Back in the Playoffs, back on top: Things are looking up for McIlroytext sizeSeptember 03, 2012
Larry Dorman, PGATOUR.COM
NORTON, Mass. -- It's a bit early in the game to say the torch was permanently passed to a new generation of golfers Monday at TPC Boston. But the sounds of Time's winged chariot -- and the footsteps of Rory McIlroy -- hurrying near Tiger Woods just got a lot louder after the Deutsche Bank Championship.
A year ago this week, McIlroy was sitting in a hotel room in the Netherlands after finishing tied for third in Switzerland at the Omega European Masters. He was ranked No. 4 in the official World Golf Ranking and was watching the finish of the 2011 Deutsche Bank Championship while getting ready to prepare for the KLM Dutch Open.
"I watched Webb win here, actually," McIlroy said on Monday night, moments after his own one-stroke victory over Louis Oosthuizen at the TPC Boston. "And I was watching on TV, and yeah, probably did say to myself, 'I want to be part of that next year again.'"
Well, he's more than part of it again. He's starring in it. With his third victory of the year, McIlroy has moved to the top of the FedExCup point standings going into week three of the Playoffs, has solidified his position as the No. 1-ranked golfer in the world, is the frontrunner in the PGA TOUR Player of the Year race and has validated the decision he made last year to change management companies and rejoin the PGA TOUR.
Not a bad week at all for the 23-year-old star from Northern Ireland who seems to be maturing as a player with each passing week.
Take the way McIlroy approached the final round of the Deutsche Bank, on a hot day in front of a vocal and very large -- and largely partisan -- gallery of pro-Woods fans who were trying mightily to root the resurgent Woods on to his fourth win of the year.
McIlroy was three strokes behind Louis Oosthuizen, and three strokes ahead of Woods, when the day began. He narrowed the margin to two strokes with a birdie at the second hole, then to one stroke with another birdie after a 6-iron into the 201-yard third that was a mile high and hunting the pin from the moment he hit it.
Walking through the tunnel of trees from the third green to the tee at the driveable, par-4 fourth hole, with the cacophony of noise reverberating like the sounds in a high school corridor during class change, McIlroy heard his own name chanted along with Woods's and a chorus of "Ooooos" for Oosthuizen.
As McIlroy waited to hit his tee shot on the tee at the 304-yard hole, Woods holed a 10-foot birdie putt up ahead and a roar from the green rolled like a wave on the wind back to the tee. A leather-lunged fan near the ropes in front of the tee welcomed McIlroy to a Boston sporting event: "He's comin' for you, Rory!" the guy bellowed. "He's comin' for you."
Playoffs Tracker Who's moving on? Who's going home? See where everyone stands in the FedExCup race. Tracker Standings Here are the top five players following the Deutsche Bank Championship: 1 Rory McIlroy 2 Nick Watney 3 Tiger Woods 4 Brandt Snedeker 5 Louis Oosthuizen
McIlroy never changed expression. He wasn't impervious to whatever pressure was building in that corner of the golf course. He was applying it. He birdied the fourth hole from the greenside bunker and, after he made a very good bogey to Oosthuizen's double at the fifth, he stuck a 9-iron next to the flag from 154 yards and birdied the sixth to get to 19 under, one clear of the South African star. He birdied the eighth to move two strokes ahead, making up five strokes in nine holes, and he never gave it back.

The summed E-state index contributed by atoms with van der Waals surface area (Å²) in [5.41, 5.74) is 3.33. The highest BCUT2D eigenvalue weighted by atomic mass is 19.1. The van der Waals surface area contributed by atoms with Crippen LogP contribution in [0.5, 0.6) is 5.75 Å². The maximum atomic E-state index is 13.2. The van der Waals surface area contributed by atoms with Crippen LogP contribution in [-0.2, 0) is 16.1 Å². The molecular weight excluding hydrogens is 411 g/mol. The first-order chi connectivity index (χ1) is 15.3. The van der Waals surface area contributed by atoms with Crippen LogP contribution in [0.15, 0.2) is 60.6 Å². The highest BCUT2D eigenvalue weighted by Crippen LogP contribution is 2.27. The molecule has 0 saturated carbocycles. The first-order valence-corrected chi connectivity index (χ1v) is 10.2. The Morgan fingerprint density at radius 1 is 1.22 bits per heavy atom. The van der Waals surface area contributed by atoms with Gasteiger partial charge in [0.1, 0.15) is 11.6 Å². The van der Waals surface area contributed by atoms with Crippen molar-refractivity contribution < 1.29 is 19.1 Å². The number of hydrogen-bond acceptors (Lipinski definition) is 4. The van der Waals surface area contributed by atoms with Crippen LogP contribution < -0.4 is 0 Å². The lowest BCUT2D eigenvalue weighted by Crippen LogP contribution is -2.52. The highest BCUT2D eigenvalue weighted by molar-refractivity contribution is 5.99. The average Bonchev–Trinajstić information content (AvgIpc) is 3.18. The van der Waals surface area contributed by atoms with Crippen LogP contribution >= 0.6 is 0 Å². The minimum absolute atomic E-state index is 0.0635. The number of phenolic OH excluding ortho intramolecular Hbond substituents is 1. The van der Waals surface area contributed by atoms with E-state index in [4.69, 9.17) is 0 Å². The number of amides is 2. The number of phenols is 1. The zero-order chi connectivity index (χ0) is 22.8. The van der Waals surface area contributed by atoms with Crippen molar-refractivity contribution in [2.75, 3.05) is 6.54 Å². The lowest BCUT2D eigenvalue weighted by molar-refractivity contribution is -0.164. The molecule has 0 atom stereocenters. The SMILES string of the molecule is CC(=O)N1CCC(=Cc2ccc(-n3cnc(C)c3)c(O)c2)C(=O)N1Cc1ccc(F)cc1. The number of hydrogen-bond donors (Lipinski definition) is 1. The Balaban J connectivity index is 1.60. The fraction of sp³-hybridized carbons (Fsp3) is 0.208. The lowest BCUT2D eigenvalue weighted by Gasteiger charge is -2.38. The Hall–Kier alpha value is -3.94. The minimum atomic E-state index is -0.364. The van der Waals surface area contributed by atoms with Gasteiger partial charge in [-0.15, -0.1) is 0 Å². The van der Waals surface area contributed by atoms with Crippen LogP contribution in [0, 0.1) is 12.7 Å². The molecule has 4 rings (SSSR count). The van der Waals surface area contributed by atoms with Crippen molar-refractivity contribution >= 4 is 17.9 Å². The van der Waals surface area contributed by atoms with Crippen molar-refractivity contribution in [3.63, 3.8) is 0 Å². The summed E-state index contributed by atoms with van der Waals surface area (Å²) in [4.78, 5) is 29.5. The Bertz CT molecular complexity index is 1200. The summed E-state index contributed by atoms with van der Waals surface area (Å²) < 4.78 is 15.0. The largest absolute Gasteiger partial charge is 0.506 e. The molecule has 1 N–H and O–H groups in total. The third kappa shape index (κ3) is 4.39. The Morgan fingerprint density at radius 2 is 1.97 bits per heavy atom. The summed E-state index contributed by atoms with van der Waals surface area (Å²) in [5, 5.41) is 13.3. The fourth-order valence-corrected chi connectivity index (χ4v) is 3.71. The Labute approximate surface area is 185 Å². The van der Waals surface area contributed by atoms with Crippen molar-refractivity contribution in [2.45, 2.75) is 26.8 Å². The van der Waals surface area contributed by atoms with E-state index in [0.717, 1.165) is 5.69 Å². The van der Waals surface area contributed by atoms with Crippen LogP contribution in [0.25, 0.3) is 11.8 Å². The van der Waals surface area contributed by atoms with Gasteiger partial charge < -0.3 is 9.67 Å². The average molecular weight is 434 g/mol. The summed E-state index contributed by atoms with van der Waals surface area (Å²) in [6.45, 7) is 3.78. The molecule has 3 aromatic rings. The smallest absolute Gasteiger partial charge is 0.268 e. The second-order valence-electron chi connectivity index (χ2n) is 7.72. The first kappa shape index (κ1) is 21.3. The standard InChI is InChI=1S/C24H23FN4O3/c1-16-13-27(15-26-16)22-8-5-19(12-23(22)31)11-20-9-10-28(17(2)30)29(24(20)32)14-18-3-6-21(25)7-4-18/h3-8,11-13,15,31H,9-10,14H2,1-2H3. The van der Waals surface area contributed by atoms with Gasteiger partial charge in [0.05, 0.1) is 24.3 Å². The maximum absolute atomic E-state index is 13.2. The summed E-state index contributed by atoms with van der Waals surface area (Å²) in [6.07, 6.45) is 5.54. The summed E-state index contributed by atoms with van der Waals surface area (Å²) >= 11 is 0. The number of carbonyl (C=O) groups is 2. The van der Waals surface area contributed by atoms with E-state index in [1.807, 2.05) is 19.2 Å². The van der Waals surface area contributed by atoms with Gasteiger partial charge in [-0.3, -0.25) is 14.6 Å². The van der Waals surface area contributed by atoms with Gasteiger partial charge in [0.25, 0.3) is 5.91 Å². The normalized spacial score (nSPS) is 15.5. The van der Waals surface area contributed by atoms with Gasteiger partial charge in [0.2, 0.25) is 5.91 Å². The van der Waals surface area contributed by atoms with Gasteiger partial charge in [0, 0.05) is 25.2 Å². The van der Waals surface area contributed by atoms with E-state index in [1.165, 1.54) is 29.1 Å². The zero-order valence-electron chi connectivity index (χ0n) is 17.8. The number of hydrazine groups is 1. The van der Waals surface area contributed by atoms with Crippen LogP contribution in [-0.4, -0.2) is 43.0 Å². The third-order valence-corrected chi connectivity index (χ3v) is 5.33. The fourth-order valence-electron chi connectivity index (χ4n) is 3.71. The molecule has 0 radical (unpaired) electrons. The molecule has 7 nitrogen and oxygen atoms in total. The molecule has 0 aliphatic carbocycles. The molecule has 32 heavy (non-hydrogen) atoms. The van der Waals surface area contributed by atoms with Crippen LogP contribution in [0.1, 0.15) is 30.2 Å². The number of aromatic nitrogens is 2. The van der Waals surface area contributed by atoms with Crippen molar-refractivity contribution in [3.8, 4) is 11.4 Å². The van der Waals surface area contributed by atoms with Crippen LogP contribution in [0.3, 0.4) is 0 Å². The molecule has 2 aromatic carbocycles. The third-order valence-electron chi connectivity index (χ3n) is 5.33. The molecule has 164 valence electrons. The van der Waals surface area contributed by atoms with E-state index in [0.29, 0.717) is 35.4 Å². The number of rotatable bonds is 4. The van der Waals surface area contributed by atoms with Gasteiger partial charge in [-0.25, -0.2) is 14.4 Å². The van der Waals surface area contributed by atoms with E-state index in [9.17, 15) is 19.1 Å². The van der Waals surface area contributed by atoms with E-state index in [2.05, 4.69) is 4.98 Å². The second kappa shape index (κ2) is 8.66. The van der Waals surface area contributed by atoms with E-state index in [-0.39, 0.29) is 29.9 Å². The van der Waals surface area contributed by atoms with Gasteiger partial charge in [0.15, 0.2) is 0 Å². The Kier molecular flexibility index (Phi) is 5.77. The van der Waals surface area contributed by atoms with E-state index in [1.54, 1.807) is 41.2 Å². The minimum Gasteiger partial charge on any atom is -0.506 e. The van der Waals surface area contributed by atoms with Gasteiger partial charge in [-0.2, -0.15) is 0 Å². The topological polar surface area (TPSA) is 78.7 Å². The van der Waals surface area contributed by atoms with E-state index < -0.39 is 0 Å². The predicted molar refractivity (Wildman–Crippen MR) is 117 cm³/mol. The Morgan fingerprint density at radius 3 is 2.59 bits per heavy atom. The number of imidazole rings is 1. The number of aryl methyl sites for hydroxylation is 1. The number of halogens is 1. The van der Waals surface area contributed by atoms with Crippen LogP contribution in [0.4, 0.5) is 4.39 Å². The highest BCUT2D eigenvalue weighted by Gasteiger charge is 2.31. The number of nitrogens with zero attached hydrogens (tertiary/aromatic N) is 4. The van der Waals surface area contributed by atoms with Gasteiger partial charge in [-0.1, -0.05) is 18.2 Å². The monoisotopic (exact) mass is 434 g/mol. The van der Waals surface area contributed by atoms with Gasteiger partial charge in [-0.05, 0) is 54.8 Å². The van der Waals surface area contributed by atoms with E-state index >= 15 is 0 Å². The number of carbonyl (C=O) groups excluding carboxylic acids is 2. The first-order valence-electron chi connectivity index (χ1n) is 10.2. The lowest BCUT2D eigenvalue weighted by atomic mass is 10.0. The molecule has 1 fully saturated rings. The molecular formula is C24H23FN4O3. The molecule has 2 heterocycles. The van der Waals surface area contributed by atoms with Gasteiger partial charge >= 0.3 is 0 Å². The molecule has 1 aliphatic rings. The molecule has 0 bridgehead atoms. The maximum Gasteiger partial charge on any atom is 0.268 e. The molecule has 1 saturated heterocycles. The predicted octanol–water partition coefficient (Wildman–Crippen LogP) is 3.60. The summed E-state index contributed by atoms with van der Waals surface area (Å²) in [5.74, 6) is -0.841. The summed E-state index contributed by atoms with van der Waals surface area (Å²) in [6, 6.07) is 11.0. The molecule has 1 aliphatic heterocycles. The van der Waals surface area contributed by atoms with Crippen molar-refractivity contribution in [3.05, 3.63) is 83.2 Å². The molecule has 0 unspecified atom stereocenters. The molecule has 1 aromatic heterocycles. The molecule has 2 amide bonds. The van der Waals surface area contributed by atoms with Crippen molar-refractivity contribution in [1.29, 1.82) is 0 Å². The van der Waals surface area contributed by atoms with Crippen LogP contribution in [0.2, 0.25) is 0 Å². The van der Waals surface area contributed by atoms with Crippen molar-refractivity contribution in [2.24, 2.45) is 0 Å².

"He's not World No. 1 for nothing," said Oosthuizen, who had joked earlier that his 1-over front nine "felt like I shot a 47" compared to the 29 he shot the day before. "He's a great young talent. A lot of majors left for him to win. You know, he's such a cool kid, or cool guy, on the course."
Let's remember that Oosthuizen, who won the 2010 British Open and finished second at The Masters this year, is all of 29 years old. Along with McIlroy, he's part of the new wave on TOUR that includes, but is not limited to 2011 PGA Championship winner Keegan Bradley, this year's Masters champion Bubba Watson, Simpson, who won this year's U.S. Open, PLAYERS champion Matt Kuchar, Rickie Fowler, Nick Watney, Dustin Johnson, Jason Dufner and others.
All are measured against the standards set by Woods, who has won 74 times in 17 years on TOUR. Fourteen of the victories are major championships. He is still just 36 years old, and as his round of 66 on Monday and tie for third just two strokes behind McIlroy illustrated, he's still very dangerous and more than capable.
The kids are alright, too. McIlroy, with his two majors at age 23, has moved to the top. He has won five times on the PGA TOUR, four times on the European Tour and once in the FedExCup Playoffs. He is devoid of hubris, and does not try to compare his accomplishments to those of Woods.
But he does want more. And soon. Three this year ties him with Woods. Three, he said, is a great number.
"I'd like to make it four or five, obviously, after the FedExCup," he said. The reason he can say it with confidence is that he has learned how to win and how to handle winning.
"Carrying myself forward and not dwelling on what's happened, just moving forward, just trying to win another golf tournament, trying to put myself in position," he said.
All that, plus the talent, the sense of moment and ability to continue learning are what make McIlroy a threat to be great. He is unfazed by success and ready for more. And when the time comes to pass the torch, he is likely to be the one ready to take it.